The workers employed on the construction of the channel lived in camps at various places along the channel. The camps utilized tents, with few permanent built structures, except for some stone chimneys, used to dry the workers'' clothing, when required. The ''sustenance'' workers involved in the project were drawn from the large body of unemployed men during this period of economic depression. However, many of the foremen and lead gangers were permanent Water Supply staff. In January 1937, 320 men were laid off when the channel and the pipe main were completed. Water from the Canning Dam was released into twin (parallel) ''stilling chambers'', 200m from the dam, then passed through a flow recorder, and afterwards ran over boarded weirs into the concrete-lined open contour channel to the Gosnells screens. At this point, the water was filtered of any polluting matter, then piped to Perth. From 1954, the water was also chlorinated at the Gosnells site.
The Canning Contour Channel was an integral part of the Perth water supply from the time of its completion until 1975. During the period of its operation, the maintenance of the contour channel was a daily task, for up to three gangs of workmen. Each day during the summer months, an inspector walked the full 16km length to report on its condition. If possible, problems would be dealt with on the spot. Otherwise, the location of the problem would be noted, and a team would then go in to fix any obstructions, or cracks in the concrete walls. Further maintenance work included the removal of algae, clearing vegetation from the banks on either side of the channel, and checking the stability of the land on the high side of the channel to prevent rock falls creating obstructions.
From its commencement of operation, the Canning Contour Channel required constant upkeep to maintain its efficiency. For example, up to 20% of the water flowing along the channel was lost in leakage, with frequent small breaks and cracks requiring regular attention. In addition, when it rained heavily in the catchment area, dirt, bark, leaves and other matter, would pollute the water. In this case, the Gosnells Screens at the terminus of the Canning Contour Channel played an important role in cleaning the water before it entered the main pipeline to Perth.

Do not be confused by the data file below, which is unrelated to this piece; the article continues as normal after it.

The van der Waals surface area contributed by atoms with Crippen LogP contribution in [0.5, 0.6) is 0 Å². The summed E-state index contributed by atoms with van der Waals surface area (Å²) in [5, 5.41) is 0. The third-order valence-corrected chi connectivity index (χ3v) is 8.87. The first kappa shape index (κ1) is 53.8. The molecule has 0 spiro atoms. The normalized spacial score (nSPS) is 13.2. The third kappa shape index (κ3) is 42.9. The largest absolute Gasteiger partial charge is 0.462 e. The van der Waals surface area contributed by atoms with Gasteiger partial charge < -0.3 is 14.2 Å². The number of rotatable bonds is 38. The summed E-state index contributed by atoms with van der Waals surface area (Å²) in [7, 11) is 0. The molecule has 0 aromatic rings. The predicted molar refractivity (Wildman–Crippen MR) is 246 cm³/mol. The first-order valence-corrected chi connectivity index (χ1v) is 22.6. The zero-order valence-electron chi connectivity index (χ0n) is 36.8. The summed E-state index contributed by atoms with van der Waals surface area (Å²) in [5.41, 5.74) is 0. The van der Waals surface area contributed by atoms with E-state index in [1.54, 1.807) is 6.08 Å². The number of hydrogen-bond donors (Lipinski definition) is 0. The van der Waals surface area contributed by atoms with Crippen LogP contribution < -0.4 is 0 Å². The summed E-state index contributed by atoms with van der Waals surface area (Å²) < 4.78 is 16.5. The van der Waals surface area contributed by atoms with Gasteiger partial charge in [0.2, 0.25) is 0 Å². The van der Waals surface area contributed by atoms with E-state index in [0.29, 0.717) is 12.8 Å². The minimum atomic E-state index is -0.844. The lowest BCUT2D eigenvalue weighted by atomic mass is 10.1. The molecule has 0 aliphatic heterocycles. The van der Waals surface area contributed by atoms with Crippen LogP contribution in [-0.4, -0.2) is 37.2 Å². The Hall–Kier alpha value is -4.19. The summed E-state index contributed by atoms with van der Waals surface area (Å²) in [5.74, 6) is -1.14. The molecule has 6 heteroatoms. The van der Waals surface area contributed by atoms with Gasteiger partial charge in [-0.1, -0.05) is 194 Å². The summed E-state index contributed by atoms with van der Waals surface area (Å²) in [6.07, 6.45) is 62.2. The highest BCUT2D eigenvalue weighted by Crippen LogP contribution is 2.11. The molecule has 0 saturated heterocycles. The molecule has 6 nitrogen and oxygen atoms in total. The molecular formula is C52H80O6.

This filtering system consisted of a battery of six fine wire screens, which removed debris, including the remains of wildlife that became trapped in the swiftly flowing water of the channel. Prior to the installation of the chlorinating plant in 1954, samples of water were taken from the screening chamber weekly, and examined in the bacteriological laboratories of the Health Department.
The Canning Dam was the main source for Perth''s water supply until the completion of Serpentine Dam in 1961. However, despite the vulnerability of Canning Contour Channel to malfunction, it was not until the 1973 that an alternative to this method of transporting water was introduced. At this time, the construction of a tunnel from the Canning Dam to Roleystone was commenced. In 1975, the Canning Contour Channel was decommissioned. On 17 January of that year, the newly completed Canning Tunnel was officially opened, by the Minister for Works and Housing. However, as a precaution, the Canning Contour Channel continued to be maintained in operational order, and opened to a flow of water in the summer for two years after 1975. In 2005, the Canning Contour Channel is no longer used for the transport of water, with the route now used mainly as a walking trail.
SOURCE: State Heritage Office.